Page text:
味(Palate)：チョコレートやカラメルなどを思わせるローストモルトの香ばしい味わいがしっかりと感じられ，ホップ由来のオレンジのようなシトラスやハーブのようなフレーバーが豊かです. 中～強炭酸で，バランスの良い味わいです. 甘みはありますが穏やかで，酸味は苦みにより穏やか，苦みはIBUの値の割には苦く感じます. IBUは国際苦味単位のことです. A roasted taste of chocolate or caramel is decent, a citrus (orange) flavor and an herbal one is rich. The carbonation is medium to strong, the sweetness and the sourness are mild and the bitterness is stronger than the value of IBU.
総合(Overall)：ビールレビューサイトratebeerでの点数がかなり低いこのビールですが，十分美味しかったです. アンバーエールで気になりがちな酸味がホップの苦みで上手くカバーされており，イングリーディエントそれぞれの味わいが生かされたビールだったと思います. コスパも良いですし，気軽に楽しめるビールとして今後も重宝しそうです. The point of this beer on ratebeer is very low, but it is nicer than expected. The cost-performance is relatively good.
This Amber Ale is a spring seasonal available January through April. It’s actually a re-brand of “Red Ale,” and the old recipe hasn’t been altered in any way. Aromas have a juicy hop appeal, plenty of grapefruit, grass, and bready malts with softly sweet toffee buried below. It’s lovely.
Palate flavors begin with a malt sweetness with suggestions of caramel. Quick fruity notes arise toward the middle, resembling plum and tart cranberry. A light coating of bitterness washes into a body of grass with hints of evergreen. Malts breathe a second wind with bread and biscuit flavors. Hops close on the high register with clementine and grapefruit rind, followed by a dash of spice. Mouthfeel is creamy over a medium-thin body that finishes dry with snappy carbonation.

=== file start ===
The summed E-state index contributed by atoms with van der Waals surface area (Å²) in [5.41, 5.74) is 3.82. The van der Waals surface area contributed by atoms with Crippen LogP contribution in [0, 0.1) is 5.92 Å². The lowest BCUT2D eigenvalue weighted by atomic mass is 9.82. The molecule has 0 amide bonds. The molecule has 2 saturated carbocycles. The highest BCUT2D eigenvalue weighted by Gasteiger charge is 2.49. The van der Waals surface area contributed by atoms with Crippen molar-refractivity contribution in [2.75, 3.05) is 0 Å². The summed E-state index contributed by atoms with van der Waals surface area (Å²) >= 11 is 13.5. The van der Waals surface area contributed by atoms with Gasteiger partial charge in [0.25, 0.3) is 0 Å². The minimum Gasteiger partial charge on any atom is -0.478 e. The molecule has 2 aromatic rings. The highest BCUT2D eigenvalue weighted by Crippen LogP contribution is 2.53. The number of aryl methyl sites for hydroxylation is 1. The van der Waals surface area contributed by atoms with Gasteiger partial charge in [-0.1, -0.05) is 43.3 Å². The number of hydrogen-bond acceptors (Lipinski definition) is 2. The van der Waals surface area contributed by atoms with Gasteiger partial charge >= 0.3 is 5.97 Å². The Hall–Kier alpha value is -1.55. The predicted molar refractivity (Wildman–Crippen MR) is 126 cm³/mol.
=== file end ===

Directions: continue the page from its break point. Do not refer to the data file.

Sweet, bitter, and sour notes meld together really nicely. Drinkability is excellent because the balance is perfect. Hop flavor is high, and bitterness is low. Since the hop level hits above average for the standard “Amber Ale” style, this is deserving of the fusion title “Red IPA,” which if seriously recognized would help establish more distinct boundaries among this sort of modern style-blending. Runoff Red has long been one of my favorite amber ales, and I will continue to look forward to it each year. I recommend it!